AF has improved tremendously over the last few years with Fujifilm cameras. Even the Fujifilm X-T3 with last year's firmware saw significant improvements. However, there is one little camera that still struggles, the X100V. This guide shows you a few cool tricks on how to get better autofocus out of the X100V.
Shutter speed is often one of those settings on a camera that photographers overlook. Most photographers these days just put their camera in aperture priority mode and let the camera decide shutter speed for them. While doing this is fine for most people and most situations, you might be ignoring some artistic potential, some mood, or some vibe by not taking just a little control of that shutter speed. In this article, we will look at the roll shutter speed plays on an image's mood and how just a few basic adjustments can have a big impact.
Lightroom has just released a nice update that brings in a few new features and performance improvements. Typically when Lightroom does their updates they are usually small little baby steps to a better product, which is great as it allows us to adjust and get used to the new features gradually, compared to if they were to overhaul everything completely in one go. But occasionally, Adobe will implement a small change that completely changes the way the software can be used, and sometimes it's game-changing.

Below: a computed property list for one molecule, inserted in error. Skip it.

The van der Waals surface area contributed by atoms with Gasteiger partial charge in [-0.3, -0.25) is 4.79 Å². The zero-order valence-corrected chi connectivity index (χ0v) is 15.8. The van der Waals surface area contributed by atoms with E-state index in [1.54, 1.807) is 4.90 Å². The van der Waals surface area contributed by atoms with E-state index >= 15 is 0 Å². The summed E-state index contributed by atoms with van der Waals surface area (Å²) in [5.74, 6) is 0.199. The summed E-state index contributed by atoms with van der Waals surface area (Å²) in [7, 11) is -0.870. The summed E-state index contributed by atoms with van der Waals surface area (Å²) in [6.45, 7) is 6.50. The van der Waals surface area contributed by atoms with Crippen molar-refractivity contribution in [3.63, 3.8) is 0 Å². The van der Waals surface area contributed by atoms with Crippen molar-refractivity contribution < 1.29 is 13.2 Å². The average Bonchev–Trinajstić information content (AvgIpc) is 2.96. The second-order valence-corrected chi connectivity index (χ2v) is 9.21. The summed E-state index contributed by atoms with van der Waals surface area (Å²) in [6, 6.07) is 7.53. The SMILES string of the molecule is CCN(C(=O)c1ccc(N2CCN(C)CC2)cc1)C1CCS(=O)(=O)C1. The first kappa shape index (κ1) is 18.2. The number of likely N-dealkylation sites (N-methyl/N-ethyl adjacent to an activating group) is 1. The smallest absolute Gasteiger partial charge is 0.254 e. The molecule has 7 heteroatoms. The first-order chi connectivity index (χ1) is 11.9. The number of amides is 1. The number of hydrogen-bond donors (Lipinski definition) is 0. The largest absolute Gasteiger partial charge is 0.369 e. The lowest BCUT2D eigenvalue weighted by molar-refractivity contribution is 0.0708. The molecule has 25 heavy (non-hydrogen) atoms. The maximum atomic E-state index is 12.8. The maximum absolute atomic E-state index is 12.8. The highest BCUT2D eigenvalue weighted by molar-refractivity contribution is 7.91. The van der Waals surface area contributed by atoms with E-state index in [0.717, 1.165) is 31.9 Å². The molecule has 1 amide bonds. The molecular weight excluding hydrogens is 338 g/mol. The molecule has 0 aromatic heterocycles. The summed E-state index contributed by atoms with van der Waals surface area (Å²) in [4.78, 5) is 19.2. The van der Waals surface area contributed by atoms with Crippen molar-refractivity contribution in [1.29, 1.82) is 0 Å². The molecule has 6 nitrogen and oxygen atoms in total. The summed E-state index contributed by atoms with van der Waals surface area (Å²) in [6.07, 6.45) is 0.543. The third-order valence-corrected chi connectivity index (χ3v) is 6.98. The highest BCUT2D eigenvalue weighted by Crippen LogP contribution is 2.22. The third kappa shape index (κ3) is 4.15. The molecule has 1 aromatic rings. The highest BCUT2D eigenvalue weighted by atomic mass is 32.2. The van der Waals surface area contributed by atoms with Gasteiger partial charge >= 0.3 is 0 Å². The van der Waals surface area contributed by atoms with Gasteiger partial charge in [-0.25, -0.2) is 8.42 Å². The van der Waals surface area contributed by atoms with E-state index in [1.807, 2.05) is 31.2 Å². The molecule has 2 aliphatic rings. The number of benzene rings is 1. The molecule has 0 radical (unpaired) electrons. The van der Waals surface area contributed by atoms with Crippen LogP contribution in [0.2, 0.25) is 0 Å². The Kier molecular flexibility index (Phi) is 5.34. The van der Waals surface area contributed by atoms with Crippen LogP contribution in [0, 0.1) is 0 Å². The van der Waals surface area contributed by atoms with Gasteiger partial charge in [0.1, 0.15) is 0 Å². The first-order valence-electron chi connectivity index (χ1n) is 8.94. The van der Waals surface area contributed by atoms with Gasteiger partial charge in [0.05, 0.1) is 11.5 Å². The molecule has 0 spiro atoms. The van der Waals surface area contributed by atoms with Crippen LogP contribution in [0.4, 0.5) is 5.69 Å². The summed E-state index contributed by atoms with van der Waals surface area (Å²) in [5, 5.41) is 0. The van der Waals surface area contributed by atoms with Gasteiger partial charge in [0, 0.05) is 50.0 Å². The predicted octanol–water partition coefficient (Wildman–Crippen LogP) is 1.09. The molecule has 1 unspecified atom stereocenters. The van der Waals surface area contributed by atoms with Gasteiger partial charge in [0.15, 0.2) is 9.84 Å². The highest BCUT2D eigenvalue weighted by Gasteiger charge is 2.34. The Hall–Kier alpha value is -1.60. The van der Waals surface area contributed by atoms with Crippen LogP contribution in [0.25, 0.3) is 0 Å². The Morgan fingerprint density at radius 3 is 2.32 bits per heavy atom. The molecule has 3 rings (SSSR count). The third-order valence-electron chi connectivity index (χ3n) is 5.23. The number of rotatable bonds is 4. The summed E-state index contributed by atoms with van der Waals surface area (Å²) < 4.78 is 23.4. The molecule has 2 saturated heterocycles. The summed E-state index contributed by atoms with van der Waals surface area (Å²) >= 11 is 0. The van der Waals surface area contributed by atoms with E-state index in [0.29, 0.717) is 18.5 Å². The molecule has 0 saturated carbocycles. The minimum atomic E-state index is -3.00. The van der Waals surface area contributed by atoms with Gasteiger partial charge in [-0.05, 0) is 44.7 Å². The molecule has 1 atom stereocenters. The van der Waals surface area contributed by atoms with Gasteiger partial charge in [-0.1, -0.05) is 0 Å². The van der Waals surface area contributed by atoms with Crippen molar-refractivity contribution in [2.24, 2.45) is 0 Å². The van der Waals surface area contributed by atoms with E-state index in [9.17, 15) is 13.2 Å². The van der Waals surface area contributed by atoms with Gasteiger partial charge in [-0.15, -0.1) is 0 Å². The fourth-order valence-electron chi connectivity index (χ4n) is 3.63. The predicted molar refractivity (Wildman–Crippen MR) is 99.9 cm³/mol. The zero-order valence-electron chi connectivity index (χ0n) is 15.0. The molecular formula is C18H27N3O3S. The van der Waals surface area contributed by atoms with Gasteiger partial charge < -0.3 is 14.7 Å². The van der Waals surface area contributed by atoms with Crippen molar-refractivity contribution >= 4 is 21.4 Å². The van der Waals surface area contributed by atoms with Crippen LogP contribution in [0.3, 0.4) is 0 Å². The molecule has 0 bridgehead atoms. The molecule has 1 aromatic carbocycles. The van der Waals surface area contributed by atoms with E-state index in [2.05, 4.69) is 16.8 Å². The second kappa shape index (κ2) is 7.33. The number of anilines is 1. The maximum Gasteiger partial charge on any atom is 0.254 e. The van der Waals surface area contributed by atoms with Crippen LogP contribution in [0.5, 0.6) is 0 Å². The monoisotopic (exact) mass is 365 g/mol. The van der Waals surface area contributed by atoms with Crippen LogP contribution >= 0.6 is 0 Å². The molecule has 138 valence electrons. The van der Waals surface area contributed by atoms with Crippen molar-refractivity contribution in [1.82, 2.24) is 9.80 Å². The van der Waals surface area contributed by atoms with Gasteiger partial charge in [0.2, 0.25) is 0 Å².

Diffraction is when a wave spreads out as it passing through a small slit or any intricate surface. With Photography, this would apply to how the light interacts with the aperture and how it is detected by the photosites on a sensor. When light is focused through the aperture, it interacts with the edge of the aperture blades causing it to spread out and bend slightly, this causes a reduction with the maximum optical resolution. The smaller the aperture the greater the effect.
One of the great features of the Fujifilm cameras is the ability to control and manipulate the film simulators to give you absolutely incredible classic looks that are ready to go straight out of the camera. This isn't something I've really gotten into too much over the years since I've always liked editing by hand and experimenting with different looks on the RAW files in post. But as I get busier and busier with work and kids and life, simplicity is the new trend in my life.
When I first started using Aurora back in 2017 it really felt like the beginning of something awesome. Like the baby alien that just burst out of Kanes chest in the first Alien movie, it took off running doing all these mysterious things behind the scenes. The little creature continued to grow while occasionally popping out for an update here and there. It was exciting and still powerful, but we only got to see hints of what this beast would become. Finally, with the launch of Aurora HDR 2019, it's true form has been revealed as the perfect landscape devouring monster.